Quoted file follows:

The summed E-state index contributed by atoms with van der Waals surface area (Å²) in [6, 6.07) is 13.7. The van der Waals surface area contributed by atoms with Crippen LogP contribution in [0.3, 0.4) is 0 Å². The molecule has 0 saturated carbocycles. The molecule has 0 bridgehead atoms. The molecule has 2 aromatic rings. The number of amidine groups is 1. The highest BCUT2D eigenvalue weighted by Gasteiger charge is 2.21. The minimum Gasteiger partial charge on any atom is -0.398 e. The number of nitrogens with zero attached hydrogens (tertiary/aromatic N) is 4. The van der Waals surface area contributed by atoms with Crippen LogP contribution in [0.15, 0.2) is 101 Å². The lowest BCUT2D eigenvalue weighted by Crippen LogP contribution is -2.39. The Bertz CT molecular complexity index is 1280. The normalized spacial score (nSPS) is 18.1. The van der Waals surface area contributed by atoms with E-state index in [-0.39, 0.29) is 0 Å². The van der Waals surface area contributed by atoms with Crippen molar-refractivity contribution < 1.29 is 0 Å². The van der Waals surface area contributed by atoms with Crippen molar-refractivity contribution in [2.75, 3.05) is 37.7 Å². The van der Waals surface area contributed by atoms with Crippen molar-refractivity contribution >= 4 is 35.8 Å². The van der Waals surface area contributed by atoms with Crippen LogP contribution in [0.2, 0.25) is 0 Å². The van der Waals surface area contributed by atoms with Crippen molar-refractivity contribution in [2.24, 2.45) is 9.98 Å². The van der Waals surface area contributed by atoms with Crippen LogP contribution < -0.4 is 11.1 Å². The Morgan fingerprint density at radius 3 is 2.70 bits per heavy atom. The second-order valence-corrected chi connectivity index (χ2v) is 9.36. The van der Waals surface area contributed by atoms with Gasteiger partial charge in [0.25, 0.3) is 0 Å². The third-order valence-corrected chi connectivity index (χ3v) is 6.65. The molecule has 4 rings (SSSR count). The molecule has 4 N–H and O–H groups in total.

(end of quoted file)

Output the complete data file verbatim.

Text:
The summed E-state index contributed by atoms with van der Waals surface area (Å²) in [6, 6.07) is 13.7. The van der Waals surface area contributed by atoms with Crippen LogP contribution in [0.3, 0.4) is 0 Å². The molecule has 0 saturated carbocycles. The molecule has 0 bridgehead atoms. The molecule has 2 aromatic rings. The number of amidine groups is 1. The highest BCUT2D eigenvalue weighted by Gasteiger charge is 2.21. The minimum Gasteiger partial charge on any atom is -0.398 e. The number of nitrogens with zero attached hydrogens (tertiary/aromatic N) is 4. The van der Waals surface area contributed by atoms with Crippen LogP contribution in [0.15, 0.2) is 101 Å². The lowest BCUT2D eigenvalue weighted by Crippen LogP contribution is -2.39. The Bertz CT molecular complexity index is 1280. The normalized spacial score (nSPS) is 18.1. The van der Waals surface area contributed by atoms with E-state index in [-0.39, 0.29) is 0 Å². The van der Waals surface area contributed by atoms with Crippen molar-refractivity contribution < 1.29 is 0 Å². The van der Waals surface area contributed by atoms with Crippen molar-refractivity contribution in [2.75, 3.05) is 37.7 Å². The van der Waals surface area contributed by atoms with Crippen molar-refractivity contribution >= 4 is 35.8 Å². The van der Waals surface area contributed by atoms with Crippen LogP contribution in [0.2, 0.25) is 0 Å². The van der Waals surface area contributed by atoms with Crippen molar-refractivity contribution in [2.24, 2.45) is 9.98 Å². The van der Waals surface area contributed by atoms with Crippen LogP contribution < -0.4 is 11.1 Å². The Morgan fingerprint density at radius 3 is 2.70 bits per heavy atom. The second-order valence-corrected chi connectivity index (χ2v) is 9.36. The van der Waals surface area contributed by atoms with Gasteiger partial charge in [0.25, 0.3) is 0 Å². The third-order valence-corrected chi connectivity index (χ3v) is 6.65. The molecule has 4 rings (SSSR count). The molecule has 4 N–H and O–H groups in total.